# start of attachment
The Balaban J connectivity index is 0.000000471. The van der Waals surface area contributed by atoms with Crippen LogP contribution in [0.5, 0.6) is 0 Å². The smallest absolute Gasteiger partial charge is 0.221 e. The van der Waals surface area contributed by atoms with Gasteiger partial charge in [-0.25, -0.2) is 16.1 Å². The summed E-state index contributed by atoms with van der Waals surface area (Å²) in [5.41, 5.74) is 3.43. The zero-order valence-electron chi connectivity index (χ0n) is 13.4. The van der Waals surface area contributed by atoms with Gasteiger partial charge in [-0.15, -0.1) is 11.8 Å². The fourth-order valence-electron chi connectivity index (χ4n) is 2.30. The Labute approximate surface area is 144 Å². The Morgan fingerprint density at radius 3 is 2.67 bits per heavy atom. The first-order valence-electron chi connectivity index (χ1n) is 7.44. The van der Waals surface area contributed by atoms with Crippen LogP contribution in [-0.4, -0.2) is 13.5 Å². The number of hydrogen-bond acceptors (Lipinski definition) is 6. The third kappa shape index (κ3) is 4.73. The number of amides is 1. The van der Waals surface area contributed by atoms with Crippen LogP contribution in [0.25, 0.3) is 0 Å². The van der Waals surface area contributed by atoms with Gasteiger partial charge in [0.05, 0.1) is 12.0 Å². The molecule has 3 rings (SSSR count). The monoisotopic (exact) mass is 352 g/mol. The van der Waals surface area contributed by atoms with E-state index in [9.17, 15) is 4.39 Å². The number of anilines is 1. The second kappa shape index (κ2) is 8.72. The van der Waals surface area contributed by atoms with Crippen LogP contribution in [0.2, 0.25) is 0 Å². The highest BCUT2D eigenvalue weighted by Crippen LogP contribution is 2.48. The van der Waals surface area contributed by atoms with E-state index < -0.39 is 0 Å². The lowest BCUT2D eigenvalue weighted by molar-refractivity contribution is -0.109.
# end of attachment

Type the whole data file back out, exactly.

The Balaban J connectivity index is 0.000000471. The van der Waals surface area contributed by atoms with Crippen LogP contribution in [0.5, 0.6) is 0 Å². The smallest absolute Gasteiger partial charge is 0.221 e. The van der Waals surface area contributed by atoms with Gasteiger partial charge in [-0.25, -0.2) is 16.1 Å². The summed E-state index contributed by atoms with van der Waals surface area (Å²) in [5.41, 5.74) is 3.43. The zero-order valence-electron chi connectivity index (χ0n) is 13.4. The van der Waals surface area contributed by atoms with Gasteiger partial charge in [-0.15, -0.1) is 11.8 Å². The fourth-order valence-electron chi connectivity index (χ4n) is 2.30. The Labute approximate surface area is 144 Å². The Morgan fingerprint density at radius 3 is 2.67 bits per heavy atom. The first-order valence-electron chi connectivity index (χ1n) is 7.44. The van der Waals surface area contributed by atoms with Crippen LogP contribution in [-0.4, -0.2) is 13.5 Å². The number of hydrogen-bond acceptors (Lipinski definition) is 6. The third kappa shape index (κ3) is 4.73. The number of amides is 1. The van der Waals surface area contributed by atoms with Crippen LogP contribution in [0.25, 0.3) is 0 Å². The van der Waals surface area contributed by atoms with Gasteiger partial charge in [0.05, 0.1) is 12.0 Å². The molecule has 3 rings (SSSR count). The monoisotopic (exact) mass is 352 g/mol. The van der Waals surface area contributed by atoms with E-state index in [9.17, 15) is 4.39 Å². The number of anilines is 1. The second kappa shape index (κ2) is 8.72. The van der Waals surface area contributed by atoms with Crippen LogP contribution in [0.2, 0.25) is 0 Å². The highest BCUT2D eigenvalue weighted by Crippen LogP contribution is 2.48. The van der Waals surface area contributed by atoms with E-state index < -0.39 is 0 Å². The lowest BCUT2D eigenvalue weighted by molar-refractivity contribution is -0.109.